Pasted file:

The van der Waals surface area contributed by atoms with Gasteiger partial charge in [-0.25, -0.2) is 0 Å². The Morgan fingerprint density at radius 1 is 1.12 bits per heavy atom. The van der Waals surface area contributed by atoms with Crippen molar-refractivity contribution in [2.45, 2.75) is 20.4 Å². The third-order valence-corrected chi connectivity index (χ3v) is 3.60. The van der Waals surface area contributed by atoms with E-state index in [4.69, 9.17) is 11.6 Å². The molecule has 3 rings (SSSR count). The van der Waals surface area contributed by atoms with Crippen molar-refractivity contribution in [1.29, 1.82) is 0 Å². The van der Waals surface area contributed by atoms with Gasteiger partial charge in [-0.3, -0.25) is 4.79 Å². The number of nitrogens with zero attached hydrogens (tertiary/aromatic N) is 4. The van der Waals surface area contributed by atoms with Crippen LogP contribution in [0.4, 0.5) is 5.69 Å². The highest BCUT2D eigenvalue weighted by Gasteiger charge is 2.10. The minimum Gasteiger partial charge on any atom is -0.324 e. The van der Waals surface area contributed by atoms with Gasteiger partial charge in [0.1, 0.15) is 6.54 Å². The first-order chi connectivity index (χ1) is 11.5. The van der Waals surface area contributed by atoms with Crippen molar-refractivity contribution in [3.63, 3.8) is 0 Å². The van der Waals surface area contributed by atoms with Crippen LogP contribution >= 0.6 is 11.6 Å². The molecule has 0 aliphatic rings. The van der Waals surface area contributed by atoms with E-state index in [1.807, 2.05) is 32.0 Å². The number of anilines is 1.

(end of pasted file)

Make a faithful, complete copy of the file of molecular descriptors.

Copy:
The van der Waals surface area contributed by atoms with Gasteiger partial charge in [-0.25, -0.2) is 0 Å². The Morgan fingerprint density at radius 1 is 1.12 bits per heavy atom. The van der Waals surface area contributed by atoms with Crippen molar-refractivity contribution in [2.45, 2.75) is 20.4 Å². The third-order valence-corrected chi connectivity index (χ3v) is 3.60. The van der Waals surface area contributed by atoms with E-state index in [4.69, 9.17) is 11.6 Å². The molecule has 3 rings (SSSR count). The van der Waals surface area contributed by atoms with Crippen molar-refractivity contribution in [1.29, 1.82) is 0 Å². The van der Waals surface area contributed by atoms with Gasteiger partial charge in [-0.3, -0.25) is 4.79 Å². The number of nitrogens with zero attached hydrogens (tertiary/aromatic N) is 4. The van der Waals surface area contributed by atoms with Crippen LogP contribution in [0.4, 0.5) is 5.69 Å². The highest BCUT2D eigenvalue weighted by Gasteiger charge is 2.10. The minimum Gasteiger partial charge on any atom is -0.324 e. The van der Waals surface area contributed by atoms with Gasteiger partial charge in [0.1, 0.15) is 6.54 Å². The first-order chi connectivity index (χ1) is 11.5. The van der Waals surface area contributed by atoms with Crippen molar-refractivity contribution in [3.63, 3.8) is 0 Å². The van der Waals surface area contributed by atoms with Crippen LogP contribution >= 0.6 is 11.6 Å². The molecule has 0 aliphatic rings. The van der Waals surface area contributed by atoms with E-state index in [1.807, 2.05) is 32.0 Å². The number of anilines is 1.